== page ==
“Hunger is a good thing,” philosophized the Sybarite once more, “when a man has a good meal in prospect.”
“On that point you may be at ease, Philoinus,” answered Rhodopis. “I told the cook to do his utmost, for the most celebrated epicure from the most luxurious city in the world, no less a person than Philoinus of Sybaris, would pass a stern judgment on his delicate dishes. Go, Knakias, tell them to serve the supper. Are you content now, my impatient guests? As for me, since I heard Phanes’ mournful news, the pleasure of the meal is gone.” The Athenian bowed, and the Sybarite returned to his philosophy. “Contentment is a good thing when every wish can be satisfied. I owe you thanks, Rhodopis, for your appreciation of my incomparable native city. What says Anakreon?
is ours—what do we fear?
To-day is ours—we have it here.
Let’s treat it kindly, that it may
Wish at least with us to stay.
Let’s banish business, banish sorrow;
To the gods belongs to-morrow.”
“Eh! Ibykus, have I quoted your friend the poet correctly, who feasts with you at Polykrates’ banquets? Well, I think I may venture to say of my own poor self that if Anakreon can make better verses, I understand the art of living quite as well as he, though he writes so many poems upon it. Why, in all his songs there is not one word about the pleasures of the table! Surely they are as important as love and play! I confess that the two last are clear to me also; still, I could exist without them, though in a miserable fashion, but without food, where should we be?”
The Sybarite broke into a loud laugh at his own joke; but the Spartan turned away from this conversation, drew Phryxus into a corner, and quite abandoning his usually quiet and deliberate manner, asked eagerly whether he had at last brought him the long wished for answer from the Oracle. The serious features of the Delphian relaxed, and thrusting his hand into the folds of his chiton,—[An undergarment resembling a shirt.]—he drew out a little roll of parchment-like sheepskin, on which a few lines were written.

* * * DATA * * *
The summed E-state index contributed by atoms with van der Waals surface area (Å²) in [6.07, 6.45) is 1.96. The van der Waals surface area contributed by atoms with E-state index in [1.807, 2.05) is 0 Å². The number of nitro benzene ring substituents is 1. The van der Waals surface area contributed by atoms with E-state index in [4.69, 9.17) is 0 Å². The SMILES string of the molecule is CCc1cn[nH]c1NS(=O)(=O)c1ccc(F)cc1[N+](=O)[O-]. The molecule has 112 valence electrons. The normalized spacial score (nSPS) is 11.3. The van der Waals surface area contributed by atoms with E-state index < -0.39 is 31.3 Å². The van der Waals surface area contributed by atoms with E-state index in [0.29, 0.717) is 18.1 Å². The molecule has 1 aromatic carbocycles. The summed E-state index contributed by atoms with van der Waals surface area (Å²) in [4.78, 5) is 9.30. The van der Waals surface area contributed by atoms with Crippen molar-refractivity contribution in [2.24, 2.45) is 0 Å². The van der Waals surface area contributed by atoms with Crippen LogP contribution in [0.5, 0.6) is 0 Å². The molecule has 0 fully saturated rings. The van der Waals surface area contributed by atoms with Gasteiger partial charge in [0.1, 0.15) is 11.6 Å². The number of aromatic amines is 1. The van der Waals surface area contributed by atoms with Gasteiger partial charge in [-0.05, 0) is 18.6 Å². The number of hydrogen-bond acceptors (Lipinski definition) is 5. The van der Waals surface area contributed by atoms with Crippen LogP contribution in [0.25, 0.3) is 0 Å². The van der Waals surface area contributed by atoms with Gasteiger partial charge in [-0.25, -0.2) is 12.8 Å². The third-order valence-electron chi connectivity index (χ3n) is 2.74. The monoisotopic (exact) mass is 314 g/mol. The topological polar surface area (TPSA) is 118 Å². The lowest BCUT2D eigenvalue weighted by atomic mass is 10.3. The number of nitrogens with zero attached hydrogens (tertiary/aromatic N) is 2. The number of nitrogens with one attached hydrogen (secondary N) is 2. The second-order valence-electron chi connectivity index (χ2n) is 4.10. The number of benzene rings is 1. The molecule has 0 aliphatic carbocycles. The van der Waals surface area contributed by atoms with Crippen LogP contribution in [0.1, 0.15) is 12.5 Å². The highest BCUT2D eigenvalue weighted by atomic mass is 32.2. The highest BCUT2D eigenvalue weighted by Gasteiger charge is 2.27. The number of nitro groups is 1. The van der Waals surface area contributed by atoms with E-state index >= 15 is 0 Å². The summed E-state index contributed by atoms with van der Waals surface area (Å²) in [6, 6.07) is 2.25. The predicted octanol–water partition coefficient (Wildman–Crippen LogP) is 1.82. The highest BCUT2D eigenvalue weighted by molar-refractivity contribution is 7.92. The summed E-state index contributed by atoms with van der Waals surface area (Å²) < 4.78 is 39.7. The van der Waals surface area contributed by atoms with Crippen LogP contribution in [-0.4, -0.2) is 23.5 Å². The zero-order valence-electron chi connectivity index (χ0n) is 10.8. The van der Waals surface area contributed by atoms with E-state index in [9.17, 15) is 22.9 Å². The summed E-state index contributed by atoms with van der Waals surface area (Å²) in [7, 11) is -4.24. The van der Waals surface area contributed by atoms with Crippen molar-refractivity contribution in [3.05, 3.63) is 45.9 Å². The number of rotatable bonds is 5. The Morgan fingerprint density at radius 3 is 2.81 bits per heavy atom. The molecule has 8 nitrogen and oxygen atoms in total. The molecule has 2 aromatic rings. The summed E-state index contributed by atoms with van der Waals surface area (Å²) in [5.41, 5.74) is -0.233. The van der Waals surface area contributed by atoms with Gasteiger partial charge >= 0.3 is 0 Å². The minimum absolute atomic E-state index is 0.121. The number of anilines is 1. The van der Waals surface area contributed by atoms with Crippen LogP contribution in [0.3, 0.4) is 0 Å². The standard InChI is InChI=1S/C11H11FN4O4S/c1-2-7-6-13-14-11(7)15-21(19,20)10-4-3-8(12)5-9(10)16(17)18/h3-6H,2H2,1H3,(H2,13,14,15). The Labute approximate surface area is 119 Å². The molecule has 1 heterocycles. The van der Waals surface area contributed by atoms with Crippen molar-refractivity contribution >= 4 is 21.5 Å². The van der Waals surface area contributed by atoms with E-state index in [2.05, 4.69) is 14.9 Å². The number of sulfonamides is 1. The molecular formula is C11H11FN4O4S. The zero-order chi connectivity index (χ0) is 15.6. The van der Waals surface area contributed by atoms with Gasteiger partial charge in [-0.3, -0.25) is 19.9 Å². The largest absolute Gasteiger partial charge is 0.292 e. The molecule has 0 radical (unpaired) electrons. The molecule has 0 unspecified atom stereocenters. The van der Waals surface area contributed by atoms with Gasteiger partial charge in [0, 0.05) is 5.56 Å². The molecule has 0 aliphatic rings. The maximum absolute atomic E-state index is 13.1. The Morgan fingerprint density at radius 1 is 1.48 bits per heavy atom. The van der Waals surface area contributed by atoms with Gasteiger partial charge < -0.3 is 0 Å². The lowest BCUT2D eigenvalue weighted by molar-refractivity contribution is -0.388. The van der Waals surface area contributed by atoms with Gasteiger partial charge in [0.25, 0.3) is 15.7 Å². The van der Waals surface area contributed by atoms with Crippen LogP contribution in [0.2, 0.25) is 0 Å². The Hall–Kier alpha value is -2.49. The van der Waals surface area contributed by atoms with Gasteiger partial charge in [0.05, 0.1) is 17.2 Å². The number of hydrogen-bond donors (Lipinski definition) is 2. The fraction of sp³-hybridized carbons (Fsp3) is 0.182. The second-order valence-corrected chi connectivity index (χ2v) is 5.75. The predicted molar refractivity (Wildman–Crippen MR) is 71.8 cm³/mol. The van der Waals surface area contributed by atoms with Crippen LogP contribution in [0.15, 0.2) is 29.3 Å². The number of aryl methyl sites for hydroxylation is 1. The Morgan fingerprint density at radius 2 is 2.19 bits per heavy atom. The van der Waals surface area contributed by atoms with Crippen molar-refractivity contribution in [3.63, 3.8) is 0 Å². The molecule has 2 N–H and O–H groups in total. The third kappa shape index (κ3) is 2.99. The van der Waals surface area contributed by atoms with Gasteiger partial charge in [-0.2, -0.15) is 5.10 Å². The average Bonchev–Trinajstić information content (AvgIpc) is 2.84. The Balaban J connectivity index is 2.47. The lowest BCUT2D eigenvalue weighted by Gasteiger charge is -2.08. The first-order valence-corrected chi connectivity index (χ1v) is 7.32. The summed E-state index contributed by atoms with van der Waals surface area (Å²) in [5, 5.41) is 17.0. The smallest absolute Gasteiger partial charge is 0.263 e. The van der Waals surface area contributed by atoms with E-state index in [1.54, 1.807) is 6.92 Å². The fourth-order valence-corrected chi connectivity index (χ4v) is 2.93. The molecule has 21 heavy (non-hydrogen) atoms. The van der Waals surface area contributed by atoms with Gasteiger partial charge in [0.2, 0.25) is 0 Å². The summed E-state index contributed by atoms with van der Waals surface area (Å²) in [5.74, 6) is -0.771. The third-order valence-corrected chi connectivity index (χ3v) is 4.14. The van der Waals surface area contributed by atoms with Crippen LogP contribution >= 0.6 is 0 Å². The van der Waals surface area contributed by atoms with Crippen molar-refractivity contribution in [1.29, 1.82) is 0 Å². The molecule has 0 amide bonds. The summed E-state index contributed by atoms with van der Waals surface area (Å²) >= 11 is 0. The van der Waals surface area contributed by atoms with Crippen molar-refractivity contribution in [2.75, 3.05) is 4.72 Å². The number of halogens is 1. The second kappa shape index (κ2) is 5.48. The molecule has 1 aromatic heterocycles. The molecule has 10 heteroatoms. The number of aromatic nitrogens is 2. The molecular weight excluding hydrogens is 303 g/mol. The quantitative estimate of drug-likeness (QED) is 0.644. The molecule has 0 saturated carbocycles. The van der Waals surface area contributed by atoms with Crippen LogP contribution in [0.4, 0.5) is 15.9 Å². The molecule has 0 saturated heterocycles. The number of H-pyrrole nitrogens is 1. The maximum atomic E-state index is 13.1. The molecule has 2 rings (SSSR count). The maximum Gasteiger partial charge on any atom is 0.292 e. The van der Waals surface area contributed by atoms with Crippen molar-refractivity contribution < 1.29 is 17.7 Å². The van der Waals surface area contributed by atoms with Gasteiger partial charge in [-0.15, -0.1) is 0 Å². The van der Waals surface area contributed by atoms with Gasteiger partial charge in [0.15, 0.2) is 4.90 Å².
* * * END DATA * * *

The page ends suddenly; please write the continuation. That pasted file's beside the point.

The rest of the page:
The hands of the brave, strong Spartan trembled as he seized the roll, and his fixed gaze on its characters was as if it would pierce the skin on which they were inscribed.
Then, recollecting himself, he shook his head sadly and said: “We Spartans have to learn other arts than reading and writing; if thou canst, read the what Pythia says.”
The Delphian glanced over the writing and replied: “Rejoice! Loxias (Apollo) promises thee a happy return home; hearken to the prediction of the priestess.”
“If once the warrior hosts from
the snow-topped mountains descending
Come to the fields of the stream watering richly the plain,
Then shall the lingering boat to the beckoning meadows convey thee
Which to the wandering foot peace and a home will afford.
When those warriors come, from the snow-topped mountains descending,
Then will the powerful Five grant thee what long they refused.”